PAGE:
As likelihood of new NC coal ash legislation increases, so do questions about Asheville ponds, nearby groundwater

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Duke, NC enviro agency give state commission updates

Duke Energy North Carolina State President Paul Newton talks to reporters after a legislative hearing Tuesday concerning the state's coal ash sites. Kirk Ross/Carolina Public Press

Duke Energy North Carolina State President Paul Newton talks to reporters after a legislative hearing Tuesday concerning the state’s coal ash sites. Kirk Ross/Carolina Public Press

RALEIGH — New legislation including tighter coal ash disposal regulations and cleanup requirements is growing more likely as lawmakers prepare to return to Raleigh for their first legislative session since a massive February coal ash spill on the Dan River highlighted years of allegedly scant oversight.

At a meeting Tuesday of the legislature’s Environmental Review Commission, representatives of Duke Energy and the N.C. Department of Environment and Natural Resources briefed committee members on the work clearing the river. They also presented updated plans for the assessment of the company’s 33 ponds on 14 sites around the state, including the ongoing removal of coal ash from the utility’s Asheville Steam Plant, which is located across Interstate 26 from the French Broad River.

Paul Newton, president of Duke Energy’s North Carolina operations, reiterated a plan for the Asheville plant outlined in a letter last month to Gov. Pat McCrory. It includes moving to a dry ash process or possibly closing the coal fired units. It also included the continued removal of existing ash to a lined landfill at the Asheville Regional Airport, where it is being used for fill in an expansion project.

Beyond that, Newton said the company has not developed a proposal for what to do with the remaining ash in an older pond and how to contain groundwater contamination documented by environmental groups and confirmed by DENR.

Newton said the company would complete a list of options for each of the 14 sites by year’s end, followed by a more comprehensive engineering review. The more extensive reviews would take six to 12 months to complete for each site, he said. For now, it is uncertain what will be proposed for Asheville.

“By the end of the year we’ll have a strategy for each site,” he said.

“We’re going to go to dry fly ash or retire the Asheville units, one or the other,” Newton continued.

DJ Gerken, an attorney with the Southern Environmental Law Center’s Asheville office, said that there’s still a lot of ambiguity in what the company is going to put on the table for the Asheville site.

He said the company does appear committed to continue removal at one of two ponds on the site, but there’s concern about the other and Duke’s preference to cap the sites rather than excavate the ash.

The Asheville site, like the others in the state, already shows groundwater contamination, Gerken said. Capping, he added, doesn’t get at the problem that already exists.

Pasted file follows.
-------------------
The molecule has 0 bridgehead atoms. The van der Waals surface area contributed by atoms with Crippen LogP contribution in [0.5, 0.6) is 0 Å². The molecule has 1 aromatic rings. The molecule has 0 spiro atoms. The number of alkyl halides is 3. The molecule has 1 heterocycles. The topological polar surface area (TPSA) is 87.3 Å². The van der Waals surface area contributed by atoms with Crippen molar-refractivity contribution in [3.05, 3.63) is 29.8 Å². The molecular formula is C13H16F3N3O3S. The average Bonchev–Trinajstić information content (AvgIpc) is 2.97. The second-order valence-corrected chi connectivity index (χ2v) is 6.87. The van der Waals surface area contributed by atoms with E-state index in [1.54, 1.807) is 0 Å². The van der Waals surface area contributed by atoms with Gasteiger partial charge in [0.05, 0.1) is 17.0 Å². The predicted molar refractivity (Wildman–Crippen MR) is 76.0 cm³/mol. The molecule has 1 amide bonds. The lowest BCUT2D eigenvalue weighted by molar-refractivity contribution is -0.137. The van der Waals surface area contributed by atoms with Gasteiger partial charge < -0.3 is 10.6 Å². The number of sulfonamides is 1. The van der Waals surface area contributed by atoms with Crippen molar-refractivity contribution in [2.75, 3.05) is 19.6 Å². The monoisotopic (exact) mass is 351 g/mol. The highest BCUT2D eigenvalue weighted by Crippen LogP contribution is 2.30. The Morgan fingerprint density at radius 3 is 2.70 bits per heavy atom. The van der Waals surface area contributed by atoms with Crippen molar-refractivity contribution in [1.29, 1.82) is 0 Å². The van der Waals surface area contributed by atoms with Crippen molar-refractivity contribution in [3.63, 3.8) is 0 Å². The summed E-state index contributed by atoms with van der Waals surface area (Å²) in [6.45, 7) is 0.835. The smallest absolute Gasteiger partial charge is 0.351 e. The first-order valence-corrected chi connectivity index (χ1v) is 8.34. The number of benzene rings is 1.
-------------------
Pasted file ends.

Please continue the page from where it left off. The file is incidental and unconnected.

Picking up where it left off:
The Asheville location is in a particularly bad place, he said, with a buried stream under the site as well as its location on a slope between a lake and the river.

“Capping in place cannot be a part of any solution,” he said.

Without a strong message from the legislature, including a timetable and requirements for removal, Gerken said, the company will move to do the simplest solution at each site.

“As an institution, they’ve shown a preference for taking the cheapest way out,” he said.

McGrady: Joint NC House, Senate plan likely

Rep. Chuck McGrady, R-Hendersonville

Rep. Chuck McGrady, R-Henderson

Rep. Chuck McGrady, R-Henderson, said he expects there will be coal ash legislation in the upcoming short session, which starts in mid-May. McGrady said it is likely to be a joint House and Senate plan that sets some timelines and parameters for dealing with the sites.

McGrady said he would push for better monitoring, inspection and regulation as well as a ban on new ash ponds.

“I think we need to strengthen regulation of coal ash ponds and specifically prohibit construction of new ones,” he said. Any plan, he said, would have to include the funding to back it up.

“This is going to come at a cost,” he said. “I think, on DENR’s side, you can’t give them a lot of new responsibilities and expect to not have to pay for it.”

Asheville was in better shape than most sites, McGrady said, because of the ongoing fill project at the airport, which will eventually be covered with a concrete slab. But it still not clear what the long-run plan is for the plant. He said company officials have said that it may be difficult to close the plant and still handle the load requirements for Asheville. The final plan for the ash ponds at the site are also unclear.

“I don’t think there is a plan yet, he said. “They’ve got to really go through and evaluate the options for disposal.

Also uncertain, for now, is the cost of cleanup and remediation at the sites. Newton presented a cost estimate that estimated if all pants are converted to a dry process, the four critical sites, including Asheville, are cleaned up and the others capped in place it would cost up to $2.5 billion. Requiring the same plus full excavation at all 14 sites would cost as much as $10 billion, according to the estimate.

The company has not said whether it will seek a rate increase to pay for the cleanup. State utility regulators said Tuesday that the top end of the estimate could raise utility bills as much as 20 percent.


Continuing investigative report

For more from Carolina Public Press, see “Asheville Coal Ash: Mounting Concerns”

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About the Author

Kirk Ross

Based in the Triangle, Kirk Ross is the capital bureau chief for Carolina Public Press. Contact him at kross@carolinapublicpress.org.

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